The Clearwater Festival (officially The Great Hudson River Revival) is a music and environmental summer festival and America’s oldest and largest annual festival of its kind. This unique event has hosted over 15,000 people on a weekend in June for more than three decades. All proceeds benefit Hudson River Sloop Clearwater, Inc., a nonprofit 501(c)(3) environmental organization.
The Festival, a celebration for the Hudson River, features singer-songwriters, performers and musicians offering fun with a purpose — a diverse mix of contemporary, traditional and American Roots music, dance, family-oriented entertainment and storytelling. In addition to music and dance, a juried craft show, Green Living Expo, working riverfront, environmental education sites, and a Circle of Song featuring audience participation fill out the weekend's schedule.
All behind-the-scenes elements, such as the seven sustainable bio-diesel-powered stages, recycling of food waste, volunteer meal preparation, and sponsor selection, are done with goals of sustainability and social responsibility in mind. Use of carpooling, bicycling, and public transportation are encouraged. The entire festival is wheelchair-accessible and staffed with American Sign Language interpreters. Clearwater was one of the first festivals to provide ASL interpreters, with 16 interpreters working at the 2011 event. The festival also includes services for the disabled, including 20 on-site wheelchairs and seating in front of every stage.
The Festival was founded in 1966 by Toshi Seeger and her husband, folk singer Pete Seeger, who regularly performs at it. Among those who have performed over the years are Janis Ian, Arlo Guthrie, Tom Paxton, Michelle Shocked, Tish Hinojosa, Dizzy Gillespie, Paul Winter, Odetta, Buffy Sainte-Marie, Dar Williams, The Skatalites, Ani DiFranco, Taj Mahal, Toshi Reagon, Christine Lavin, Steve Earle, Shawn Colvin, Joan Osborne, Railroad Earth, Donna the Buffalo, Buckwheat Zydeco, Jonatha Brooke, Drive-By Truckers, Indigo Girls, Josh Ritter, Suzanne Vega, Jorma Kaukonen, Billy Bragg, Dar Williams, David Bromberg, Peter Yarrow, The Low Anthem, The Felice Brothers, Toubab Krewe, and Justin Townes Earle.
In 2009, the Festival celebrated several auspicious occasions, including the 40th anniversary of the launch of the sloop Clearwater, the 90th birthday of Pete Seeger and the 400th anniversary of Henry Hudson’s voyage up the river on the Half Moon. Fittingly, festival performers included some longtime folk-centric Clearwater traditions as well as many new artists who made their first appearance at the festival. First-timers in 2009 included veteran vocal group The Persuasions, Grace Potter & The Nocturnals, psychedelic rock band Dr. Dog, Elvis Perkins in Dearland and A.C. Newman, as well as singer-songwriters Alejandro Escovedo and Allison Moorer, plus bluegrass/jam band acts Old Crow Medicine Show and Cornmeal.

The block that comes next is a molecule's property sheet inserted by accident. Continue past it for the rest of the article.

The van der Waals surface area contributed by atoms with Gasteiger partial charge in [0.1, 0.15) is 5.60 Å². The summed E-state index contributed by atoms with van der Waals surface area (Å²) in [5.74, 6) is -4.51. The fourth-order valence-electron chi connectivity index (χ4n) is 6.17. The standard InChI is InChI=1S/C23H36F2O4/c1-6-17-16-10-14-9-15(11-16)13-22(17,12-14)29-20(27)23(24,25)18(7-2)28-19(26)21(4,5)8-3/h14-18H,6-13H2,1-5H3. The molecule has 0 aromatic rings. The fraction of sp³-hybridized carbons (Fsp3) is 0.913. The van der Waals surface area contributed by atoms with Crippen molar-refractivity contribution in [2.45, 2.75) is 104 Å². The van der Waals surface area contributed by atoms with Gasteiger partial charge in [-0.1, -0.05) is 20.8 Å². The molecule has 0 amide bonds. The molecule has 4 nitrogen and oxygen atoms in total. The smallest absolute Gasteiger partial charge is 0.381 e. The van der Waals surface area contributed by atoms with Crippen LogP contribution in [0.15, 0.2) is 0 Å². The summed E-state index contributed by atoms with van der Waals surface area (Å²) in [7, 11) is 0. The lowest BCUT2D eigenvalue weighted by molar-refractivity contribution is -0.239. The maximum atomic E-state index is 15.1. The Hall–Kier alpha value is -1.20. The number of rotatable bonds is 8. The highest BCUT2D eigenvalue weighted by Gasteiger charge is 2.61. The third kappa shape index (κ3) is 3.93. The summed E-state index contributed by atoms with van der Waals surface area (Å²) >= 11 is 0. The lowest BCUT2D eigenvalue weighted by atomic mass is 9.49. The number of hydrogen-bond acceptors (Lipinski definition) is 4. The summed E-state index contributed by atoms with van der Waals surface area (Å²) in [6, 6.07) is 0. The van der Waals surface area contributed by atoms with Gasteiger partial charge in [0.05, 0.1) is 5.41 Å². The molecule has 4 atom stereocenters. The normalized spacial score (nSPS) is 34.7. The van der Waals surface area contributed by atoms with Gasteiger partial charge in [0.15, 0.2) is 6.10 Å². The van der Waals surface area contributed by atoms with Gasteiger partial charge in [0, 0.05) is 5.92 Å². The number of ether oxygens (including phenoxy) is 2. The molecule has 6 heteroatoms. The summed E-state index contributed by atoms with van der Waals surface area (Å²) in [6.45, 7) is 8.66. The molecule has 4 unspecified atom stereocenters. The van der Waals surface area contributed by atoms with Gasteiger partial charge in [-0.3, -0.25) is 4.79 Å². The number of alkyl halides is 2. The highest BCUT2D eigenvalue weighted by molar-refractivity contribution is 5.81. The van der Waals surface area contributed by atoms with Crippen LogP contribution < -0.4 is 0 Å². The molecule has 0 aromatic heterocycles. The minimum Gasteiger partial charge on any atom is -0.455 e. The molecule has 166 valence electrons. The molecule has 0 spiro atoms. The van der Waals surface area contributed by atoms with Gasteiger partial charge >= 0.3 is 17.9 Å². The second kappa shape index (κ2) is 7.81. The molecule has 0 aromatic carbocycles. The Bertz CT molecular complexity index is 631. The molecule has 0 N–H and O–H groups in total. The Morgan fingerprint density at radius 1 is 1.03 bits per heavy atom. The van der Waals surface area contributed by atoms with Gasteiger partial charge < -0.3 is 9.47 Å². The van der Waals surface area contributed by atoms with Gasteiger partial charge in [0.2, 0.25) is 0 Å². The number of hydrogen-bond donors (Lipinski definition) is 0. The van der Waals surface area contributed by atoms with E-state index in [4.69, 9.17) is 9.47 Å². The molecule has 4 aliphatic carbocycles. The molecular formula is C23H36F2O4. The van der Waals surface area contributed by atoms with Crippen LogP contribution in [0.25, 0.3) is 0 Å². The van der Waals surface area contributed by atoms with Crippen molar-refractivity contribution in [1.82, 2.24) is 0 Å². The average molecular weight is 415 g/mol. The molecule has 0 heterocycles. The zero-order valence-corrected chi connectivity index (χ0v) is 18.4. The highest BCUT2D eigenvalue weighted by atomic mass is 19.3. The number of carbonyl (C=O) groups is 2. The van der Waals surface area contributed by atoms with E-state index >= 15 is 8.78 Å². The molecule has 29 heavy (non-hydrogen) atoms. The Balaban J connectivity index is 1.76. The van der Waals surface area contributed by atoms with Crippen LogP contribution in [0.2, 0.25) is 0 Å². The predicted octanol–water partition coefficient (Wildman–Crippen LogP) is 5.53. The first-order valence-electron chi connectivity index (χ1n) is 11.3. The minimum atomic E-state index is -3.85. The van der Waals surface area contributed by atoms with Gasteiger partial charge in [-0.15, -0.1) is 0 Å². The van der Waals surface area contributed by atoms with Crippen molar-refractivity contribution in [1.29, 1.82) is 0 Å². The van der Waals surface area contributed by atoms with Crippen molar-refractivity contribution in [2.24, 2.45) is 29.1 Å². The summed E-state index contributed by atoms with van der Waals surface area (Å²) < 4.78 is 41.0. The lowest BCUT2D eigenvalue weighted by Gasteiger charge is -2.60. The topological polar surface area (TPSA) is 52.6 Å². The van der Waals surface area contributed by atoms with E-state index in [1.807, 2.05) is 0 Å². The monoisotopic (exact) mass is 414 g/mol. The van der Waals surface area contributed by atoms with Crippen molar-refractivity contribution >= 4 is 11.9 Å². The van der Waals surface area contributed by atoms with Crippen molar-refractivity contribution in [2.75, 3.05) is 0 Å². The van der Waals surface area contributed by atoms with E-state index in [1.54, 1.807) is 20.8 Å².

Emphasizing the importance of the Hudson River to the Festival, Hudson River Sloop Clearwater has added a number of river front activities such as kayaking and rowboating, and rides on the tall ships The Clearwater, The Mystic Whaler, and The Woody Guthrie.
History of the festival
The Festival has its origins in the Sloop Clearwater itself. To raise money to build the Sloop, Hudson River Sloop Clearwater founders Pete Seeger and friends held a series of small fundraising concerts in the Hudson River Valley and at Sandy Hook in New Jersey, and passed a banjo around the crowd to collect donations. By 1978, the concerts had evolved into a land-based Festival at Croton Point Park, which hosted the Festival for a decade, until pollution problems from the park's landfill forced a relocation to a suburban college campus. It was not until 1999 that the Festival was able to move back to the park and the shores of the Hudson River.
Mission of the festival
The Great Hudson River Revival is produced by Hudson River Sloop Clearwater, Inc., a nonprofit, member-supported, environmental organization, to raise funds and consciousness on the plight of the river and the earth, as well as uniting the community around the river. All proceeds go directly to support Clearwater’s environmental research, education, and advocacy to help preserve and protect the river and its tributaries, as well as communities in the river valley.
The Festival makes possible innovative educational initiatives such as Clearwater’s New Hudson River School, which has helped more than 430,000 young people and over 250,000 adults experience the wonders of the River from aboard the Sloop Clearwater.
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